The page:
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Last Updated: Saturday, 17 February 2007, 08:25 GMT
Japan turns down Greenpeace help
The Nisshin Maru ship (ICR)
Japanese officials say the ship is not listing nor leaking oil
Japan has rejected a plea by New Zealand to allow a Greenpeace vessel to tow its stricken whaling ship out of Antarctic waters.

Officials said there was no threat of environmental damage from the Nisshin Maru, which has been disabled by fire, despite earlier fears of oil leakage.

New Zealand has been calling for the ship to be moved to prevent any pollution of the pristine area.

Meanwhile one crew-member was confirmed dead in the fire.

The Japanese whalers have had a number of confrontations at sea with anti-whaling activists in recent days, but the authorities have ruled out any connection between the protests and the fire.

'Dead in the water'

The fire broke out on board the Nisshin Maru - an 8,000-tonne processing ship - just before daybreak on Thursday.

The body of seaman Kazutaka Makita, who went missing when the fire broke out, was found on Saturday.

Fisheries Agency official Hideki Moronuki told Reuters news agency that the fire had been almost put out, but it would be a while before it became clear how badly the engines had been affected and whether the ship would be able to sail.

Earlier, New Zealand's Conservation Minister Chris Carter said the ship was "dead in the water".

He pointed out that the ship was just 60 miles (100 km) from the world's biggest Adelie penguin colony at Cape Adare.

There are fears that it could start leaking fuel oil into the Ross Sea and damage the immediate environment.

Greenpeace urged Japan to accept its offer. "This is not a time to play politics from behind a desk in Tokyo," said Karli Thomas, from on board the Esperanza.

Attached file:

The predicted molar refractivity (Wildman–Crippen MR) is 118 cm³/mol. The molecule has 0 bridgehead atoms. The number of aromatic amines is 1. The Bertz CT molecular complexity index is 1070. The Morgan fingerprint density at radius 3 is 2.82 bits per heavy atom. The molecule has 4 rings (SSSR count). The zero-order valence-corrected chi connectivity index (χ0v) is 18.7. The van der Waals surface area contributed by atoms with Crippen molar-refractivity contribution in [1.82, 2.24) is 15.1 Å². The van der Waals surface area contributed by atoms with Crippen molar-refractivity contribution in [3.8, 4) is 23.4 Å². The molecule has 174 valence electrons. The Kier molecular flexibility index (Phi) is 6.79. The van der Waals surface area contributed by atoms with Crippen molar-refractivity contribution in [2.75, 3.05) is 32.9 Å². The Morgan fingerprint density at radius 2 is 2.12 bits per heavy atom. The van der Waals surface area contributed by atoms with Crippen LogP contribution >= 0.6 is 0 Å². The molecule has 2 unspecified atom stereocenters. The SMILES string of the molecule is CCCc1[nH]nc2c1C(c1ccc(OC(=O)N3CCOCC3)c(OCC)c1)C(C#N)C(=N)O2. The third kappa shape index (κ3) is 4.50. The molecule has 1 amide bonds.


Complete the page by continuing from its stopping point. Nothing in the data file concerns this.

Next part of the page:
Greenpeace ship Esperanza
The Esperanza came within sight of the whaler on Saturday
But Japanese officials said there was no immediate cause for concern.

"There's no threat of oil leakage at all, and no worries over environmental pollution from the Nisshin Maru," said Kenji Masuda, of the Fisheries Agency.

Mr Moronuki said that if the ship failed to set sail on its own, it would get help from a Japanese tanker, which is alongside it.

The whaling fleet left for the Antarctic in December, and planned to hunt 850 minke whales and 10 fin whales until mid-March.

It has been involved in several clashes with the protest group the Sea Shepherd, leading Japanese officials to accuse the activists of behaving like pirates.

The Sea Shepherd's vessels were heading back to port for refuelling when the fire on the Nisshin Maru broke out.

The ICR admits the whaling mission is now up in the air while it waits to see if the Nisshin Maru - the only ship in the fleet able to process whale carcasses - is able to continue.

Greenpeace spokesman explains offer of help

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